Women and Wealth

By Gail MarksJarvis
Chicago Tribune.

If you’re a woman who has resented the size of your paycheck compared to those going to men, Sallie Krawcheck presents a solution.

In a speech to almost 2,000 financial advisers at the annual Morningstar Investment Conference in Chicago last week, she urged advisers to help women close the gap. On average women earn 77 cents for every dollar men make. That’s called the gender gap.

Most advisers, of course, aren’t going to give salary negotiation, career counseling or job search help to women clients. But Krawcheck used the prominent national stage to make two points to professionals from her industry: Financial advisers are losing women clients because they are ignoring women’s needs, and the U.S. economy isn’t living up to its potential because women aren’t maximizing their potential wealth.

Krawcheck, who has built celebrity status in the financial business since getting fired from a Wall Street executive-level job, heads a women’s group called Ellevate Network. She claims businesses short-change themselves by missing women’s perspectives in the executive suite and that the financial services industry has cut itself off from trillions of dollars in women’s wealth.

In the years ahead, the impact of poor financial management will be evident in the economy as large numbers of women end up alone in retirement without the money they will need, she said. A $14 trillion retirement savings gap is likely to weigh more heavily on women than men because women live on average six years longer than men and consequently exhaust household savings.

Hints of the problem can be seen by taking a trip to a nursing home. Most are filled with women, often widows, who live on medicaid after their savings have run out.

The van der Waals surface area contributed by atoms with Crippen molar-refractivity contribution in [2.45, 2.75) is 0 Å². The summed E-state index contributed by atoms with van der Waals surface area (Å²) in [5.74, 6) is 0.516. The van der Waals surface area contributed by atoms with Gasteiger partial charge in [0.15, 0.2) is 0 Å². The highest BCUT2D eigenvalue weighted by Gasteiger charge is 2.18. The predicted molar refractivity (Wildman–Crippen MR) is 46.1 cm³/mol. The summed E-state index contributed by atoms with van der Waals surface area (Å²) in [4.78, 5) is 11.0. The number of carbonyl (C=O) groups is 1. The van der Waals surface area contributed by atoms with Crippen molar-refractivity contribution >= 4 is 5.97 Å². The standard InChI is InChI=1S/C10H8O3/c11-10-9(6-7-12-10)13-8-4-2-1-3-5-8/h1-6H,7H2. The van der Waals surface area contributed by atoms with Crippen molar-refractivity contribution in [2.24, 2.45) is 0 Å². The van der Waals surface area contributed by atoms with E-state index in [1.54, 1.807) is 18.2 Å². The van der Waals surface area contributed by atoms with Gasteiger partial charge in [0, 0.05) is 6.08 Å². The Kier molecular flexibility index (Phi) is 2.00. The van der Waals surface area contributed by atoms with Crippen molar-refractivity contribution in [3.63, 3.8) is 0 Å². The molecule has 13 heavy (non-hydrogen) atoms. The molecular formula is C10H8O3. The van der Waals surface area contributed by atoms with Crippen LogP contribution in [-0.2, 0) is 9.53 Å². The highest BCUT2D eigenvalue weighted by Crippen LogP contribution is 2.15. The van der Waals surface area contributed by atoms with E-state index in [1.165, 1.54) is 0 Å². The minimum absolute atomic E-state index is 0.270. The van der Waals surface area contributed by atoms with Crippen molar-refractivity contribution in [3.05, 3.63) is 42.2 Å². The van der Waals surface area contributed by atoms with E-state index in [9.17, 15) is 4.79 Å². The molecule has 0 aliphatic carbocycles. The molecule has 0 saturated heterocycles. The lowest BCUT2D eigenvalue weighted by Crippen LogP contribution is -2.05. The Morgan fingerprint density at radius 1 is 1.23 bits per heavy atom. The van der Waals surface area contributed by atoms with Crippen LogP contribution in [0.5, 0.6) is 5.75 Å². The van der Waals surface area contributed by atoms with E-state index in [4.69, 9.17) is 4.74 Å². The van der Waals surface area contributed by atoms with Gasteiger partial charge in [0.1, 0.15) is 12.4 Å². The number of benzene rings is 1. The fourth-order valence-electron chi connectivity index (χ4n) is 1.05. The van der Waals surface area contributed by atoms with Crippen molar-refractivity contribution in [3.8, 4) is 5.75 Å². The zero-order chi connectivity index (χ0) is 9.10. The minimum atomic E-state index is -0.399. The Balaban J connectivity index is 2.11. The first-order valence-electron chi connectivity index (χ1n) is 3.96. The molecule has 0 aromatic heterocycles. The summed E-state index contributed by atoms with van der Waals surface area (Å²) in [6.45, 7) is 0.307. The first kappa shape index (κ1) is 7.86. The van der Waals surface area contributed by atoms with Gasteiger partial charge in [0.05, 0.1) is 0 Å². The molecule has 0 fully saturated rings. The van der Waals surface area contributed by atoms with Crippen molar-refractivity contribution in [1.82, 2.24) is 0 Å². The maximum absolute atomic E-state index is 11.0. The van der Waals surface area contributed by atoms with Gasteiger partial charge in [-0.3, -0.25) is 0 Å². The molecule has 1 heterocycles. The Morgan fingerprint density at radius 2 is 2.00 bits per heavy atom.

“Eighty percent of men die married,” said Krawcheck. “Eighty percent of women die unmarried.”

The savings gap — or the money Americans won’t have to cover their retirement necessities — “is so big and so scary that we’ve actually stopped talking about it, stopped debating about it,” said Krawcheck.

But the outcome could be improved, she said, through better pay for women; plus better advice on maximizing wealth and making it last.

“It’s hard to find anything negative that happens when you increase the economic engagement of women,” she said. For example, she noted that while the Social Security system is on its way to running low on money by 2034, the gap would be closed by a third if women were paid comparable to men.

It goes beyond pay, however. It’s turning the pay women receive into wealth and making it last. Most women don’t receive quality financial advice because they often haven’t amassed the $250,000 financial advisers typically require of new clients.

Krawcheck didn’t deal with that issue, but emphasized that financial advisers are missing out on the lucrative business that would easily be available to them if they tapped into the women’s market. With more women earning good money and expected to inherit trillions, advisers should be looking at them as ideal clients, she said.

She admonished male financial advisers for saying in effect: “I’ll focus on guys who have money.” She warned them: “There are very few wealthy 60-year-old white guys without financial advisers.”

The result, she said, is that 90 percent of men are happy with their financial advisers while only 30 percent of women are satisfied. And 86 percent of affluent women say the financial services business does not serve them well.

After male clients die, she added, 70 percent of widows leave the adviser their husband had used.

If you are among this disatisfied crew of women, you should know that Krawcheck and other outspoken people in the adviser business are telling the profession to shape up. So there is no need to stay with an adviser who fits the common complaints Krawcheck outlined.

Among them: Talking at women rather than with them and failing to realize women focus on preserving their wealth more than chalking up market-beating returns.

Women want assurances that they will be able to send their children to college and retire with the money they will need to live the way they are expecting, said Krawcheck.
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And they want to increase their biggest asset, their earnings power. Instead of showing women their investing prowess, Krawcheck noted women would prefer: “Coach me on how to get a raise.”

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